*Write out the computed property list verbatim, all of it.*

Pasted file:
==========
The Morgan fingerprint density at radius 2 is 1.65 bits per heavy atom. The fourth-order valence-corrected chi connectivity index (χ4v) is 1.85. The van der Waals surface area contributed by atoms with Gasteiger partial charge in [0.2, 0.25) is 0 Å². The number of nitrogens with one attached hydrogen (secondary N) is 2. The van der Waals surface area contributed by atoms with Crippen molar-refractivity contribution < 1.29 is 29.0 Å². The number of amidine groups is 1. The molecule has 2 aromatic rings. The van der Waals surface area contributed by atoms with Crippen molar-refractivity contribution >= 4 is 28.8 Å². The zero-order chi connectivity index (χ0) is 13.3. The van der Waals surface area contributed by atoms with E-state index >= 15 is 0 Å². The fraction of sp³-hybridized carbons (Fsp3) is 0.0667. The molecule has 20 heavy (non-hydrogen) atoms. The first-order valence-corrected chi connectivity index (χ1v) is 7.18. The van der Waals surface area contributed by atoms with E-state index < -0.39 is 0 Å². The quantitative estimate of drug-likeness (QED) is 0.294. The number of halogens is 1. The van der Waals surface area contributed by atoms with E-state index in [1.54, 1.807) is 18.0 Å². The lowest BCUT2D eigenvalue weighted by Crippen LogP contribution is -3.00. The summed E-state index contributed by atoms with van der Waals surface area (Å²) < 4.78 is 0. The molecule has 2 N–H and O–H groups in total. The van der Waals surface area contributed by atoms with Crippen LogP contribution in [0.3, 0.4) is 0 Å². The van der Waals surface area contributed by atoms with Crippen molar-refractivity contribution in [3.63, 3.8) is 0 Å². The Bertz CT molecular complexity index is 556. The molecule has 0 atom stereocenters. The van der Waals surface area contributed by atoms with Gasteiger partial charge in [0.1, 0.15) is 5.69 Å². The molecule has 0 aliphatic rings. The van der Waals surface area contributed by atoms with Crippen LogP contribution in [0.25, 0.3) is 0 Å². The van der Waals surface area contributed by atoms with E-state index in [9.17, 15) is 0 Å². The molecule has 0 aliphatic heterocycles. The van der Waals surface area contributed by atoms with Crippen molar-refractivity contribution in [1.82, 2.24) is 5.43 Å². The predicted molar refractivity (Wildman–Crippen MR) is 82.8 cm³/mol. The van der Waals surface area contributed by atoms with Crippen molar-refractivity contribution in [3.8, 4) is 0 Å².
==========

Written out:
The Morgan fingerprint density at radius 2 is 1.65 bits per heavy atom. The fourth-order valence-corrected chi connectivity index (χ4v) is 1.85. The van der Waals surface area contributed by atoms with Gasteiger partial charge in [0.2, 0.25) is 0 Å². The number of nitrogens with one attached hydrogen (secondary N) is 2. The van der Waals surface area contributed by atoms with Crippen molar-refractivity contribution < 1.29 is 29.0 Å². The number of amidine groups is 1. The molecule has 2 aromatic rings. The van der Waals surface area contributed by atoms with Crippen molar-refractivity contribution >= 4 is 28.8 Å². The zero-order chi connectivity index (χ0) is 13.3. The van der Waals surface area contributed by atoms with E-state index >= 15 is 0 Å². The fraction of sp³-hybridized carbons (Fsp3) is 0.0667. The molecule has 20 heavy (non-hydrogen) atoms. The first-order valence-corrected chi connectivity index (χ1v) is 7.18. The van der Waals surface area contributed by atoms with E-state index < -0.39 is 0 Å². The quantitative estimate of drug-likeness (QED) is 0.294. The number of halogens is 1. The van der Waals surface area contributed by atoms with E-state index in [1.54, 1.807) is 18.0 Å². The lowest BCUT2D eigenvalue weighted by Crippen LogP contribution is -3.00. The summed E-state index contributed by atoms with van der Waals surface area (Å²) < 4.78 is 0. The molecule has 2 N–H and O–H groups in total. The van der Waals surface area contributed by atoms with Crippen LogP contribution in [0.3, 0.4) is 0 Å². The van der Waals surface area contributed by atoms with Crippen molar-refractivity contribution in [3.63, 3.8) is 0 Å². The Bertz CT molecular complexity index is 556. The molecule has 0 atom stereocenters. The van der Waals surface area contributed by atoms with Gasteiger partial charge in [0.1, 0.15) is 5.69 Å². The molecule has 0 aliphatic rings. The van der Waals surface area contributed by atoms with Crippen LogP contribution in [0.25, 0.3) is 0 Å². The van der Waals surface area contributed by atoms with E-state index in [9.17, 15) is 0 Å². The molecule has 0 aliphatic heterocycles. The van der Waals surface area contributed by atoms with Crippen molar-refractivity contribution in [1.82, 2.24) is 5.43 Å². The predicted molar refractivity (Wildman–Crippen MR) is 82.8 cm³/mol. The van der Waals surface area contributed by atoms with Crippen molar-refractivity contribution in [3.8, 4) is 0 Å².